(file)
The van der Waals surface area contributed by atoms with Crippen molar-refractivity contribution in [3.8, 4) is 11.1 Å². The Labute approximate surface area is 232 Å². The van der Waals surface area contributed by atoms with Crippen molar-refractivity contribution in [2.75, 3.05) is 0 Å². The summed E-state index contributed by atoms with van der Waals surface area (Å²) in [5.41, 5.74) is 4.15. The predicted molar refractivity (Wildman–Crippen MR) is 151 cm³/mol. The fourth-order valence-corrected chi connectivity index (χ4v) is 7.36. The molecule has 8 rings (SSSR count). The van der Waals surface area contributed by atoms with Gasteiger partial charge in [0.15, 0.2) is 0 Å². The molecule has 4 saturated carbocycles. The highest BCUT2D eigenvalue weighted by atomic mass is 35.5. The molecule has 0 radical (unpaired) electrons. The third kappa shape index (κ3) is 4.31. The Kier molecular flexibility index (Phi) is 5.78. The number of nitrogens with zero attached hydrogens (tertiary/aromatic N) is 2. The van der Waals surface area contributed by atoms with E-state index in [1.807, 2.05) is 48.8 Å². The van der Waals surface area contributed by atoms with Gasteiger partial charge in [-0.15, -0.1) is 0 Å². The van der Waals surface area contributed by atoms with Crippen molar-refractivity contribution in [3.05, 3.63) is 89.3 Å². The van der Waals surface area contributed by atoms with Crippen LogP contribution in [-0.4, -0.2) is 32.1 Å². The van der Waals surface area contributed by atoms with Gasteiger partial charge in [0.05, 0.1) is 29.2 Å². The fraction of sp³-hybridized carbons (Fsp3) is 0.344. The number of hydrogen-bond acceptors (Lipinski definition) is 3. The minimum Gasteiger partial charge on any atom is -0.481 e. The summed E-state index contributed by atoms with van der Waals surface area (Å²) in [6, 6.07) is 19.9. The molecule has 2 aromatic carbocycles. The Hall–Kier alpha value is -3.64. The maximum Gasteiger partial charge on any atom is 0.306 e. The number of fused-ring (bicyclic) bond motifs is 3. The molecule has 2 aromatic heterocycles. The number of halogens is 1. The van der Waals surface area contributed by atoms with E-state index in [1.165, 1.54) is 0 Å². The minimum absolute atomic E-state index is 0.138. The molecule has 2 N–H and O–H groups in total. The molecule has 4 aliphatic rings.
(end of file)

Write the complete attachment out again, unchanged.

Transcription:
The van der Waals surface area contributed by atoms with Crippen molar-refractivity contribution in [3.8, 4) is 11.1 Å². The Labute approximate surface area is 232 Å². The van der Waals surface area contributed by atoms with Crippen molar-refractivity contribution in [2.75, 3.05) is 0 Å². The summed E-state index contributed by atoms with van der Waals surface area (Å²) in [5.41, 5.74) is 4.15. The predicted molar refractivity (Wildman–Crippen MR) is 151 cm³/mol. The fourth-order valence-corrected chi connectivity index (χ4v) is 7.36. The molecule has 8 rings (SSSR count). The van der Waals surface area contributed by atoms with Gasteiger partial charge in [0.15, 0.2) is 0 Å². The molecule has 4 saturated carbocycles. The highest BCUT2D eigenvalue weighted by atomic mass is 35.5. The molecule has 0 radical (unpaired) electrons. The third kappa shape index (κ3) is 4.31. The Kier molecular flexibility index (Phi) is 5.78. The number of nitrogens with zero attached hydrogens (tertiary/aromatic N) is 2. The van der Waals surface area contributed by atoms with E-state index in [1.807, 2.05) is 48.8 Å². The van der Waals surface area contributed by atoms with Gasteiger partial charge in [-0.15, -0.1) is 0 Å². The van der Waals surface area contributed by atoms with Crippen molar-refractivity contribution in [3.05, 3.63) is 89.3 Å². The van der Waals surface area contributed by atoms with Crippen LogP contribution in [-0.4, -0.2) is 32.1 Å². The van der Waals surface area contributed by atoms with Gasteiger partial charge in [0.05, 0.1) is 29.2 Å². The fraction of sp³-hybridized carbons (Fsp3) is 0.344. The number of hydrogen-bond acceptors (Lipinski definition) is 3. The minimum Gasteiger partial charge on any atom is -0.481 e. The summed E-state index contributed by atoms with van der Waals surface area (Å²) in [6, 6.07) is 19.9. The molecule has 2 aromatic carbocycles. The Hall–Kier alpha value is -3.64. The maximum Gasteiger partial charge on any atom is 0.306 e. The number of fused-ring (bicyclic) bond motifs is 3. The molecule has 2 aromatic heterocycles. The number of halogens is 1. The van der Waals surface area contributed by atoms with E-state index in [1.165, 1.54) is 0 Å². The minimum absolute atomic E-state index is 0.138. The molecule has 2 N–H and O–H groups in total. The molecule has 4 aliphatic rings.